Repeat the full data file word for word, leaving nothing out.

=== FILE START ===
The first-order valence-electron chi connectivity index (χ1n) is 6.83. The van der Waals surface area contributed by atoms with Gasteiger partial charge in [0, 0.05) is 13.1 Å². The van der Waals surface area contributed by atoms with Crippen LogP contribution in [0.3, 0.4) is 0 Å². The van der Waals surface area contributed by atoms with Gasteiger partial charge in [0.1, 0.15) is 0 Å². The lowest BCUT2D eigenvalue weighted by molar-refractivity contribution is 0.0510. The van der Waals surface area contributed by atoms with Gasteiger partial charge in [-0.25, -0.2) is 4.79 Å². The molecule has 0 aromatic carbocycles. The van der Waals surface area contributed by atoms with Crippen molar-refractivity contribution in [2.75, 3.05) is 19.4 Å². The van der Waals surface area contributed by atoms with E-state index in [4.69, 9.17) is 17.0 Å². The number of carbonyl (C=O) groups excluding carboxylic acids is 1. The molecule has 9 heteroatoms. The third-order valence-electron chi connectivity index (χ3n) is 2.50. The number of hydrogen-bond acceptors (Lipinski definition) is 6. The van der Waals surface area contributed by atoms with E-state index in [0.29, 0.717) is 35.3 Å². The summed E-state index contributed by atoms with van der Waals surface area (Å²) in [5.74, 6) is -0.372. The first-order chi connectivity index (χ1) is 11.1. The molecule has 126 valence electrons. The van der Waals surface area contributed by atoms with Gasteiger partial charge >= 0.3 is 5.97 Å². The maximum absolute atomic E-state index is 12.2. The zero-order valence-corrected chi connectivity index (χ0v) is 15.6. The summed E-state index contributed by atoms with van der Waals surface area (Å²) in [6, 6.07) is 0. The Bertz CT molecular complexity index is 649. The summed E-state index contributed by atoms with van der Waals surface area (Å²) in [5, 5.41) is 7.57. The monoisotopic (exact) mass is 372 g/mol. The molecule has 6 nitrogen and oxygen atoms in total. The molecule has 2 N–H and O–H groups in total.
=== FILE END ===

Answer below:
The first-order valence-electron chi connectivity index (χ1n) is 6.83. The van der Waals surface area contributed by atoms with Gasteiger partial charge in [0, 0.05) is 13.1 Å². The van der Waals surface area contributed by atoms with Crippen LogP contribution in [0.3, 0.4) is 0 Å². The van der Waals surface area contributed by atoms with Gasteiger partial charge in [0.1, 0.15) is 0 Å². The lowest BCUT2D eigenvalue weighted by molar-refractivity contribution is 0.0510. The van der Waals surface area contributed by atoms with Gasteiger partial charge in [-0.25, -0.2) is 4.79 Å². The molecule has 0 aromatic carbocycles. The van der Waals surface area contributed by atoms with Crippen molar-refractivity contribution in [2.75, 3.05) is 19.4 Å². The van der Waals surface area contributed by atoms with E-state index in [4.69, 9.17) is 17.0 Å². The number of carbonyl (C=O) groups excluding carboxylic acids is 1. The molecule has 9 heteroatoms. The third-order valence-electron chi connectivity index (χ3n) is 2.50. The number of hydrogen-bond acceptors (Lipinski definition) is 6. The van der Waals surface area contributed by atoms with E-state index in [0.29, 0.717) is 35.3 Å². The summed E-state index contributed by atoms with van der Waals surface area (Å²) in [5.74, 6) is -0.372. The first-order chi connectivity index (χ1) is 11.1. The molecule has 126 valence electrons. The van der Waals surface area contributed by atoms with Gasteiger partial charge >= 0.3 is 5.97 Å². The maximum absolute atomic E-state index is 12.2. The zero-order valence-corrected chi connectivity index (χ0v) is 15.6. The summed E-state index contributed by atoms with van der Waals surface area (Å²) in [6, 6.07) is 0. The Bertz CT molecular complexity index is 649. The summed E-state index contributed by atoms with van der Waals surface area (Å²) in [5, 5.41) is 7.57. The monoisotopic (exact) mass is 372 g/mol. The molecule has 6 nitrogen and oxygen atoms in total. The molecule has 2 N–H and O–H groups in total.